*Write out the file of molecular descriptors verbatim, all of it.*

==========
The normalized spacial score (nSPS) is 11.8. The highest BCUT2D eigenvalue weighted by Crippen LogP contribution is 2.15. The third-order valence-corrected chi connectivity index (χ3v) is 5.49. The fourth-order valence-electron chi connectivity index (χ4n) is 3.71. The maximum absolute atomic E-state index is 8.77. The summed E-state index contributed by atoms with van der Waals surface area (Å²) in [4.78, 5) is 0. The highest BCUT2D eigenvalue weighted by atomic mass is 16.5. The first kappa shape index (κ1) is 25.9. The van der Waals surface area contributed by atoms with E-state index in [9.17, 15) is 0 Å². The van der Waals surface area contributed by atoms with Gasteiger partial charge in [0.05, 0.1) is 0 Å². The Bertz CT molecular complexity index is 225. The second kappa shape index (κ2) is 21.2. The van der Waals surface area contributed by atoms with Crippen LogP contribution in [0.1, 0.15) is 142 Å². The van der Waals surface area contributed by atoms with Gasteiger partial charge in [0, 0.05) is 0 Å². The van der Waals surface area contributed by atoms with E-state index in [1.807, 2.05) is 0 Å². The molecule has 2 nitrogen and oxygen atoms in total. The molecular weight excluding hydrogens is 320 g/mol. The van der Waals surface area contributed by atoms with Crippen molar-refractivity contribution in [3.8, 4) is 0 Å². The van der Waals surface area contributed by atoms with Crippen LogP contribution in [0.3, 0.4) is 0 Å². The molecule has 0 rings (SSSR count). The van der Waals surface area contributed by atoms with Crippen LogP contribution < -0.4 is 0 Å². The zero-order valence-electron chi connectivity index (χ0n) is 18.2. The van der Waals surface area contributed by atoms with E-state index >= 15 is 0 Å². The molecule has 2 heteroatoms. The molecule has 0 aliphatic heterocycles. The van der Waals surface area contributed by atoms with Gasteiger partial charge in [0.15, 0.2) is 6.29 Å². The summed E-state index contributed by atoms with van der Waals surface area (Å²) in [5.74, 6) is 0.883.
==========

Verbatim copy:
The normalized spacial score (nSPS) is 11.8. The highest BCUT2D eigenvalue weighted by Crippen LogP contribution is 2.15. The third-order valence-corrected chi connectivity index (χ3v) is 5.49. The fourth-order valence-electron chi connectivity index (χ4n) is 3.71. The maximum absolute atomic E-state index is 8.77. The summed E-state index contributed by atoms with van der Waals surface area (Å²) in [4.78, 5) is 0. The highest BCUT2D eigenvalue weighted by atomic mass is 16.5. The first kappa shape index (κ1) is 25.9. The van der Waals surface area contributed by atoms with E-state index in [9.17, 15) is 0 Å². The van der Waals surface area contributed by atoms with Gasteiger partial charge in [0.05, 0.1) is 0 Å². The Bertz CT molecular complexity index is 225. The second kappa shape index (κ2) is 21.2. The van der Waals surface area contributed by atoms with Crippen LogP contribution in [0.1, 0.15) is 142 Å². The van der Waals surface area contributed by atoms with Gasteiger partial charge in [0, 0.05) is 0 Å². The van der Waals surface area contributed by atoms with E-state index in [1.807, 2.05) is 0 Å². The molecule has 2 nitrogen and oxygen atoms in total. The molecular weight excluding hydrogens is 320 g/mol. The van der Waals surface area contributed by atoms with Crippen molar-refractivity contribution in [3.8, 4) is 0 Å². The van der Waals surface area contributed by atoms with Crippen LogP contribution in [0.3, 0.4) is 0 Å². The molecule has 0 rings (SSSR count). The van der Waals surface area contributed by atoms with Crippen LogP contribution < -0.4 is 0 Å². The zero-order valence-electron chi connectivity index (χ0n) is 18.2. The van der Waals surface area contributed by atoms with E-state index >= 15 is 0 Å². The molecule has 2 heteroatoms. The molecule has 0 aliphatic heterocycles. The van der Waals surface area contributed by atoms with Gasteiger partial charge in [0.15, 0.2) is 6.29 Å². The summed E-state index contributed by atoms with van der Waals surface area (Å²) in [5.74, 6) is 0.883.